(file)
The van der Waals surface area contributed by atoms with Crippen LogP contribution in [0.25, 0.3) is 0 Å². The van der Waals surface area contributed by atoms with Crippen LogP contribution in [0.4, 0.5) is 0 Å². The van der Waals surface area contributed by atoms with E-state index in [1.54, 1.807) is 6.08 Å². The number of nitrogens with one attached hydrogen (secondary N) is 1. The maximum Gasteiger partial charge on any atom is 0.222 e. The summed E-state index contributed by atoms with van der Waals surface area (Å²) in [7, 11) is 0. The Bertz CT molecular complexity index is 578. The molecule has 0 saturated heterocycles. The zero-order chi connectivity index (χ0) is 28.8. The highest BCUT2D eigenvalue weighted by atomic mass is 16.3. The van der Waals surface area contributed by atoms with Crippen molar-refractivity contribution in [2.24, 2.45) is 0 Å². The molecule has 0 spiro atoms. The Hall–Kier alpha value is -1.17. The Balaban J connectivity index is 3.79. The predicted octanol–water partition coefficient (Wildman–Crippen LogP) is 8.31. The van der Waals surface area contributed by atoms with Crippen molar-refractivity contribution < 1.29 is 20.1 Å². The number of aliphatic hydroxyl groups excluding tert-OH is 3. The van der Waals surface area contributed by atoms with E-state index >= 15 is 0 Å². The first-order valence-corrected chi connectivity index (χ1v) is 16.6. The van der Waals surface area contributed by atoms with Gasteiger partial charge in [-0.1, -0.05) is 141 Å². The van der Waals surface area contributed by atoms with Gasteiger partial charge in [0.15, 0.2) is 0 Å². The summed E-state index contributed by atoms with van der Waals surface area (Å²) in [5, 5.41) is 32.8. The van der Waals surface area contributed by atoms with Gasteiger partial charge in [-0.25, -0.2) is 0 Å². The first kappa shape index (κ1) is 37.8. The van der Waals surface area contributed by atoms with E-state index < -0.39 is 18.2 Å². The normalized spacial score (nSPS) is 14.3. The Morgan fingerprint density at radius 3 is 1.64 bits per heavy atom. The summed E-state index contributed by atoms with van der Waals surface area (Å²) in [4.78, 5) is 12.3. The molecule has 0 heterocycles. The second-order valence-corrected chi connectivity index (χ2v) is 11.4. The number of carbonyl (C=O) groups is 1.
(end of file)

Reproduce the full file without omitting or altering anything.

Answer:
The van der Waals surface area contributed by atoms with Crippen LogP contribution in [0.25, 0.3) is 0 Å². The van der Waals surface area contributed by atoms with Crippen LogP contribution in [0.4, 0.5) is 0 Å². The van der Waals surface area contributed by atoms with E-state index in [1.54, 1.807) is 6.08 Å². The number of nitrogens with one attached hydrogen (secondary N) is 1. The maximum Gasteiger partial charge on any atom is 0.222 e. The summed E-state index contributed by atoms with van der Waals surface area (Å²) in [7, 11) is 0. The Bertz CT molecular complexity index is 578. The molecule has 0 saturated heterocycles. The zero-order chi connectivity index (χ0) is 28.8. The highest BCUT2D eigenvalue weighted by atomic mass is 16.3. The van der Waals surface area contributed by atoms with Crippen molar-refractivity contribution in [2.24, 2.45) is 0 Å². The molecule has 0 spiro atoms. The Hall–Kier alpha value is -1.17. The Balaban J connectivity index is 3.79. The predicted octanol–water partition coefficient (Wildman–Crippen LogP) is 8.31. The van der Waals surface area contributed by atoms with Crippen molar-refractivity contribution < 1.29 is 20.1 Å². The number of aliphatic hydroxyl groups excluding tert-OH is 3. The van der Waals surface area contributed by atoms with E-state index >= 15 is 0 Å². The first-order valence-corrected chi connectivity index (χ1v) is 16.6. The van der Waals surface area contributed by atoms with Gasteiger partial charge in [-0.1, -0.05) is 141 Å². The van der Waals surface area contributed by atoms with Gasteiger partial charge in [0.15, 0.2) is 0 Å². The summed E-state index contributed by atoms with van der Waals surface area (Å²) in [5, 5.41) is 32.8. The van der Waals surface area contributed by atoms with Gasteiger partial charge in [-0.25, -0.2) is 0 Å². The first kappa shape index (κ1) is 37.8. The van der Waals surface area contributed by atoms with E-state index < -0.39 is 18.2 Å². The normalized spacial score (nSPS) is 14.3. The Morgan fingerprint density at radius 3 is 1.64 bits per heavy atom. The summed E-state index contributed by atoms with van der Waals surface area (Å²) in [4.78, 5) is 12.3. The molecule has 0 heterocycles. The second-order valence-corrected chi connectivity index (χ2v) is 11.4. The number of carbonyl (C=O) groups is 1.